Approaches and Objectives

Many of the problems involved in understanding the underlying processes and mechanisms of cultural control are fundamental to the ecology of insect/host interactions and thus are of immense interest to some ecologists: for instance, the role of insect dispersal in the colonization and exploitation of crop plants. It is this interest in ecological principles that has pro duced some of the more illuminating work on the processes involved in cultural control. Knowledge and understanding of these processes will enable entomologists to predict more accurately the potential value of similar control techniques in other unstudied systems. For the large part, however, research into cultural control revolves around the evaluation of various combinations of practices and techniques for specific crop systems. These studies make little or no attempt to identify the processes that account for the differences between treatments. While there is a need for both approaches, it would be difficult, and often impossible, to predict the wider value of new techniques and practices using the latter approach. There has been a tendency for a greater emphasis to be placed on limited evaluations of treatments rather than on experiments to evaluate processes and as a result, cultural control is often considered to include a mismatch of techniques that can have no cohesive relations. However, over recent years more has been done to develop an integrated philosophy based on a greater knowledge of the host, crop/pest biology and their underlying ecological principles, providing a framework for a more integrated approach in the future.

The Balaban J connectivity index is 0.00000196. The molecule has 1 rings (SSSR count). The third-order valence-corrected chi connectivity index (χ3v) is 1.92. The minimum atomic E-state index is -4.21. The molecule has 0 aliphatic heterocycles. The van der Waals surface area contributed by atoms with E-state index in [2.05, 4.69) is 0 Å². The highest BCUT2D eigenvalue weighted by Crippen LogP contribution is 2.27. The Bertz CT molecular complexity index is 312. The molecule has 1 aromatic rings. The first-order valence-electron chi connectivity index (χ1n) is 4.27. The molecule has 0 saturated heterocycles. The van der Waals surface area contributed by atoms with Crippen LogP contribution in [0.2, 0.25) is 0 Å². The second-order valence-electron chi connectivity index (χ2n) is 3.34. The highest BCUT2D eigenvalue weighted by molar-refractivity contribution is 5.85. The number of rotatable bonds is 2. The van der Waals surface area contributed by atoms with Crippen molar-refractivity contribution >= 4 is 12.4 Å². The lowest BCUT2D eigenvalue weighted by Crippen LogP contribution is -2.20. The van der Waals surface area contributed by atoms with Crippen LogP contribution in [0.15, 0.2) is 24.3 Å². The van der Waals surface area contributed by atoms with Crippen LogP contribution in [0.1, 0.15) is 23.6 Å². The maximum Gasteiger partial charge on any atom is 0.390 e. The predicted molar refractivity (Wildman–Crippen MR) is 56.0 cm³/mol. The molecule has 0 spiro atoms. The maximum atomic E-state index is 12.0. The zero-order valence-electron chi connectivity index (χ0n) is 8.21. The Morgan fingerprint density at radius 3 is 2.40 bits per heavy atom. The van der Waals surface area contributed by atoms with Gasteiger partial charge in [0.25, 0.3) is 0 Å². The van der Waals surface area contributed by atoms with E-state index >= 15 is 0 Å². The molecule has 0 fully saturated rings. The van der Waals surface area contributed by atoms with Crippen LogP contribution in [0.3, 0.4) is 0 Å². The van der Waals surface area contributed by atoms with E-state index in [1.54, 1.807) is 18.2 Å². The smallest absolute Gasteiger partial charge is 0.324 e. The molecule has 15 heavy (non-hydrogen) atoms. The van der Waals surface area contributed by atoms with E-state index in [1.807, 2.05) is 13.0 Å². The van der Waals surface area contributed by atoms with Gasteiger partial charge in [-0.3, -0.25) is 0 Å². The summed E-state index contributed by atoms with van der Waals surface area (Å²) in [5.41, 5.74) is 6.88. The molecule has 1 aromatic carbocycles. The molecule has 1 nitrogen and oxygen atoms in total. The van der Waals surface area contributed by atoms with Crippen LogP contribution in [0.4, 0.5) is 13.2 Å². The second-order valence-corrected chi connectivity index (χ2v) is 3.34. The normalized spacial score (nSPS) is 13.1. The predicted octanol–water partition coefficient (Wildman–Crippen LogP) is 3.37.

The approaches that are currently influencing the development of semiochemical use are referred to as 'push-pull' or 'stimulo-deterrent diversionary' strategies (SDDS) (Smart et al., 1997; Miller and Cowles, 1990). These are perhaps best explained through example. Semiochemicals can be used in a variety of different ways to control pests: the harvestable crop can be protected by means of repellents, antifeedants or egg-laying deterrents ('push'), and parasitoids and predators are attracted in to mop up pests undeterred by the protectants ('pull'). At the same time, aggregative semiochemi-cals, including host plant attractants and pheromones, stimulate pests to enter traps or to colonize a trap crop ('pull') where selective chemicals or biopesticides are applied (Smart et al., 1997). Such strategies provide a framework for a systems approach to semiochemical R&D that promises much more than that based on an isolated independent development of semi-ochemical products. The opposite is almost true for the sterile insect technique SIT, however, where having identified an approach (chemo-autosterilization) that has general applicability, target/sterilization systems need to be developed on a case by case basis.

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